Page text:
Wednesday, April 7, 2010
The rage healthcare creates keeps me out of the debate most of the time. I research what companies will make money from this bill because that is my job. However, I am a member of this nation and feel it is time to place my 2 cents into the firestorm.
My attention to healthcare was sparked by how much the United States spends on healthcare. The United States spends more as a percentage of GDP than any other nation in the world. In 2007, the United States spent 16% of our GDP on healthcare; compare that to 11% by France and 9% by the United Kingdom. However, spending is not the problem, the problem is the low quality of our healthcare system. The US came in at 16 of healthcare quality in the world, this indicates a systematic problem.
If the problem is a system issue, then identifying the main cause of troubles is imperative. Government involvement in healthcare is not new. The government officials that started the involvement process were trying to help yet the system got worse. There is nothing wrong with trying to create a better system but if the government solution was to throw money at healthcare in the name of helping the poor, then they planned poorly. The result of government involvement is a nightmare of perverse incentives that has turned the system away from the patient. How much money a hospital can get out of a patient is the most important aspect of most doctors. Add in the fear of lawsuits, defensive medicine, and no competition between hospitals you get an extremely expensive healthcare system.
Monetary expense is only one type of cost this nation pays. The number of people that die from hospital born disease and mistakes is staggering. 40,000 people died last year from staph infections they acquired in the hospital; that is unacceptable. In addition, government involvement in colleges has lead to an exploding cost of college and this includes medical schools. There are not enough doctors graduating from medical school to replace retiring professionals. There is a 100% chance of a shortage of doctors in this country which will drive up costs in ways I cannot imagine.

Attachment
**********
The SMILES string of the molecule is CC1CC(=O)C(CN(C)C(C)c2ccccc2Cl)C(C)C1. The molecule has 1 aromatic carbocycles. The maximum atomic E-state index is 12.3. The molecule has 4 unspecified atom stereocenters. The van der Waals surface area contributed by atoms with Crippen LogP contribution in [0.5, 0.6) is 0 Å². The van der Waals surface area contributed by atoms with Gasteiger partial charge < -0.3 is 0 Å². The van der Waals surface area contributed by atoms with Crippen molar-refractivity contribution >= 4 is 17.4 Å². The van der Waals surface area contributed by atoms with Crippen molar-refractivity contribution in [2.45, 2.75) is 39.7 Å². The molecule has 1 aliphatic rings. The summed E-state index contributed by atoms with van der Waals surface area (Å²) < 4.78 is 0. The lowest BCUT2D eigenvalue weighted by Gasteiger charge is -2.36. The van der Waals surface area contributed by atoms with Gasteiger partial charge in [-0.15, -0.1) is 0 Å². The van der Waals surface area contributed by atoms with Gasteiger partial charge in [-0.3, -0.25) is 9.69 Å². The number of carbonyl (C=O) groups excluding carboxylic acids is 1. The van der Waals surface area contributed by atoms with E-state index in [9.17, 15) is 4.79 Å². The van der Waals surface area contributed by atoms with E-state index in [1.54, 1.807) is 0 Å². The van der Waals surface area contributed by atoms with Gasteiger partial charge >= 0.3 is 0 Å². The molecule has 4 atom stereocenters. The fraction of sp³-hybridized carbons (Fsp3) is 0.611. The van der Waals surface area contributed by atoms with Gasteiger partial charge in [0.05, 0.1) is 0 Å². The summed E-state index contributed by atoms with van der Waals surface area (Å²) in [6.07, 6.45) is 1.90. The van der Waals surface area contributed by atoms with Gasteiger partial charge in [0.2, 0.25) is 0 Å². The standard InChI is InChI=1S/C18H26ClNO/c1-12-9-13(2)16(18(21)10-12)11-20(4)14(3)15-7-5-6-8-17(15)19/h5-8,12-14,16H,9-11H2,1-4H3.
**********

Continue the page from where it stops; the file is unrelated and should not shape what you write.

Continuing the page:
All of these issues convince me reform is/was needed. The argument that liberals are trying to take over our country and ruin the best healthcare system in the world is a ludicrous statement. The system was already terrible and socialist.
Healthcare reform did address some much needed issues but failed to fix any of the messed up incentives, tort-reform, medical college reform, or quality issues. The bill focused on most of the wrong problems that would have addressed cost and quality. Instead, politicians argued over uninsured and government insurance plans. This nation already had universal coverage, if you walk in you get treated.
I would have hoped Republicans would have tried to get cost control issues into the reform bill rather than saying no to reform. Without line-item veto Obama would have had to sign a bill that included universal coverage and cost/quality control laws. What did we end up with? A bill that did nothing but add more people into a crappy system.
Reform is needed, and both parties have to address the real issues.
Souces: The Economist, March 20th 2010
Tuesday, April 6, 2010
For the last eight months I have been waiting to see a red flash across the TV screen that reveals Israeli fighter jets have bombed several nuclear targets in Iran. Fortunately this has not happened and I am finally breathing a sigh of relief because the probability of war with Iran is dwindling. However, there is still a loose cannon on deck that could engulf the Middle East in war. Israel has not come to terms with the possibility of a nuclear Iran and it places the United States in an uncomfortable political position.